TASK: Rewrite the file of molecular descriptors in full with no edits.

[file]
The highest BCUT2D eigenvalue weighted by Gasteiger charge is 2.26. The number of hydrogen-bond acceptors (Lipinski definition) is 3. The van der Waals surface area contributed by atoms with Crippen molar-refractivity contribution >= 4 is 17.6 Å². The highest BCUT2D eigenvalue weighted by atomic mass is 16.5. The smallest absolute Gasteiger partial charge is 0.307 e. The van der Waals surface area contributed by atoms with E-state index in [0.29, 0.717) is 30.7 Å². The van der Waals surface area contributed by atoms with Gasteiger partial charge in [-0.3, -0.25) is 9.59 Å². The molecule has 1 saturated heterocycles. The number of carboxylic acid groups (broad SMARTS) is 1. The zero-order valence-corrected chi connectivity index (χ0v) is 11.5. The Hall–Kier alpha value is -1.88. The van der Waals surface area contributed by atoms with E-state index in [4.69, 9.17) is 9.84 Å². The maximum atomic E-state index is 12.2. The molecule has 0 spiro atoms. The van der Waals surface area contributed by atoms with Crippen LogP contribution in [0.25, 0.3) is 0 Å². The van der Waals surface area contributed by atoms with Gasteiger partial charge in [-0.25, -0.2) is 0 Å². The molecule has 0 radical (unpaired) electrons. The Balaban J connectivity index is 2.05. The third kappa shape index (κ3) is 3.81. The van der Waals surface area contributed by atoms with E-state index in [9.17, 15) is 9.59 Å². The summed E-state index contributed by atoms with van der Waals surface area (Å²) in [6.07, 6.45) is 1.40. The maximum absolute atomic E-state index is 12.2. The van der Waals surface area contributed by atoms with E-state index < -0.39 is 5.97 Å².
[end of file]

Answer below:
The highest BCUT2D eigenvalue weighted by Gasteiger charge is 2.26. The number of hydrogen-bond acceptors (Lipinski definition) is 3. The van der Waals surface area contributed by atoms with Crippen molar-refractivity contribution >= 4 is 17.6 Å². The highest BCUT2D eigenvalue weighted by atomic mass is 16.5. The smallest absolute Gasteiger partial charge is 0.307 e. The van der Waals surface area contributed by atoms with E-state index in [0.29, 0.717) is 30.7 Å². The van der Waals surface area contributed by atoms with Gasteiger partial charge in [-0.3, -0.25) is 9.59 Å². The molecule has 1 saturated heterocycles. The number of carboxylic acid groups (broad SMARTS) is 1. The zero-order valence-corrected chi connectivity index (χ0v) is 11.5. The Hall–Kier alpha value is -1.88. The van der Waals surface area contributed by atoms with E-state index in [4.69, 9.17) is 9.84 Å². The maximum atomic E-state index is 12.2. The molecule has 0 spiro atoms. The van der Waals surface area contributed by atoms with Crippen LogP contribution in [0.25, 0.3) is 0 Å². The van der Waals surface area contributed by atoms with Gasteiger partial charge in [-0.25, -0.2) is 0 Å². The molecule has 0 radical (unpaired) electrons. The Balaban J connectivity index is 2.05. The third kappa shape index (κ3) is 3.81. The van der Waals surface area contributed by atoms with E-state index in [9.17, 15) is 9.59 Å². The summed E-state index contributed by atoms with van der Waals surface area (Å²) in [6.07, 6.45) is 1.40. The maximum absolute atomic E-state index is 12.2. The van der Waals surface area contributed by atoms with E-state index < -0.39 is 5.97 Å².